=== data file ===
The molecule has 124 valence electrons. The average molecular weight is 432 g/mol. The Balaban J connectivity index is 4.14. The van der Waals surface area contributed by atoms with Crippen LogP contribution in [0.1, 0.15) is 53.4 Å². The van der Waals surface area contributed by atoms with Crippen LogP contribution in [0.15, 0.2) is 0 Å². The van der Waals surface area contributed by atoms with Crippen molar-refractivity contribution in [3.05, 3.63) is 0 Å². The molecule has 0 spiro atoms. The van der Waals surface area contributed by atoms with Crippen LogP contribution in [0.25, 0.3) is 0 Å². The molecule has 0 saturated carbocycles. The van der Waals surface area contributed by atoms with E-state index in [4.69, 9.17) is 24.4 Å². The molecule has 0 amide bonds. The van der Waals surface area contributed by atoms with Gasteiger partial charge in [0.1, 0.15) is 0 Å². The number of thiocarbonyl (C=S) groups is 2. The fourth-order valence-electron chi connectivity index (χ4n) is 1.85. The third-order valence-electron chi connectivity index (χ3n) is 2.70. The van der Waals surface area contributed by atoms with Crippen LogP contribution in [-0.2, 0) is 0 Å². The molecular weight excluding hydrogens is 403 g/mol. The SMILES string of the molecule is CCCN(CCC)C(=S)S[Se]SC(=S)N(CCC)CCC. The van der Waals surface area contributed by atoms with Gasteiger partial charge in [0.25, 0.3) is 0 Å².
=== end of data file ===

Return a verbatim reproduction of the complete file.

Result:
The molecule has 124 valence electrons. The average molecular weight is 432 g/mol. The Balaban J connectivity index is 4.14. The van der Waals surface area contributed by atoms with Crippen LogP contribution in [0.1, 0.15) is 53.4 Å². The van der Waals surface area contributed by atoms with Crippen LogP contribution in [0.15, 0.2) is 0 Å². The van der Waals surface area contributed by atoms with Crippen molar-refractivity contribution in [3.05, 3.63) is 0 Å². The molecule has 0 spiro atoms. The van der Waals surface area contributed by atoms with Crippen LogP contribution in [0.25, 0.3) is 0 Å². The molecule has 0 saturated carbocycles. The van der Waals surface area contributed by atoms with E-state index in [4.69, 9.17) is 24.4 Å². The molecule has 0 amide bonds. The van der Waals surface area contributed by atoms with Gasteiger partial charge in [0.1, 0.15) is 0 Å². The number of thiocarbonyl (C=S) groups is 2. The fourth-order valence-electron chi connectivity index (χ4n) is 1.85. The third-order valence-electron chi connectivity index (χ3n) is 2.70. The van der Waals surface area contributed by atoms with Crippen LogP contribution in [-0.2, 0) is 0 Å². The molecular weight excluding hydrogens is 403 g/mol. The SMILES string of the molecule is CCCN(CCC)C(=S)S[Se]SC(=S)N(CCC)CCC. The van der Waals surface area contributed by atoms with Gasteiger partial charge in [0.25, 0.3) is 0 Å².